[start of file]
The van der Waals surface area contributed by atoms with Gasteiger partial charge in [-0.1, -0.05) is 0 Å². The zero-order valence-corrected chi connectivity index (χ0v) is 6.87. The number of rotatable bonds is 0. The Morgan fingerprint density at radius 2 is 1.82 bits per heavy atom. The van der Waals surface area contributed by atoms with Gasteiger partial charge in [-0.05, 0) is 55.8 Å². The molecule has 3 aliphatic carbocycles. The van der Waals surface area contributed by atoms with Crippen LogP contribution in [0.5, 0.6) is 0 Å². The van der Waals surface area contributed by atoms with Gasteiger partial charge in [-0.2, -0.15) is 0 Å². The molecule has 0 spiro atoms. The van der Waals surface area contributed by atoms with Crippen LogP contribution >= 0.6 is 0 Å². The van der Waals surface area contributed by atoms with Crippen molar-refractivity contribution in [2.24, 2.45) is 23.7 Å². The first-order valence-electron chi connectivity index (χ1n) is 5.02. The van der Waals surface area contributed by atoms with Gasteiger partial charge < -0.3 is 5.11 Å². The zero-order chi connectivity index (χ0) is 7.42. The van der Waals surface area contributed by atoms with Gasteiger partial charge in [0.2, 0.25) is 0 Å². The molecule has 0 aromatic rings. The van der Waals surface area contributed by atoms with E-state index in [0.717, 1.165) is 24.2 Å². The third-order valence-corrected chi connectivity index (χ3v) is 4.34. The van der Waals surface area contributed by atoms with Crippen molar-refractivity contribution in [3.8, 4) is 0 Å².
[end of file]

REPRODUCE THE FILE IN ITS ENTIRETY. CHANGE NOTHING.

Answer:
The van der Waals surface area contributed by atoms with Gasteiger partial charge in [-0.1, -0.05) is 0 Å². The zero-order valence-corrected chi connectivity index (χ0v) is 6.87. The number of rotatable bonds is 0. The Morgan fingerprint density at radius 2 is 1.82 bits per heavy atom. The van der Waals surface area contributed by atoms with Gasteiger partial charge in [-0.05, 0) is 55.8 Å². The molecule has 3 aliphatic carbocycles. The van der Waals surface area contributed by atoms with Crippen LogP contribution in [0.5, 0.6) is 0 Å². The van der Waals surface area contributed by atoms with Gasteiger partial charge in [-0.2, -0.15) is 0 Å². The molecule has 0 spiro atoms. The van der Waals surface area contributed by atoms with Crippen LogP contribution >= 0.6 is 0 Å². The van der Waals surface area contributed by atoms with Crippen molar-refractivity contribution in [2.24, 2.45) is 23.7 Å². The first-order valence-electron chi connectivity index (χ1n) is 5.02. The van der Waals surface area contributed by atoms with Gasteiger partial charge < -0.3 is 5.11 Å². The zero-order chi connectivity index (χ0) is 7.42. The van der Waals surface area contributed by atoms with Gasteiger partial charge in [0.2, 0.25) is 0 Å². The molecule has 0 aromatic rings. The van der Waals surface area contributed by atoms with E-state index in [0.717, 1.165) is 24.2 Å². The third-order valence-corrected chi connectivity index (χ3v) is 4.34. The van der Waals surface area contributed by atoms with Crippen molar-refractivity contribution in [3.8, 4) is 0 Å².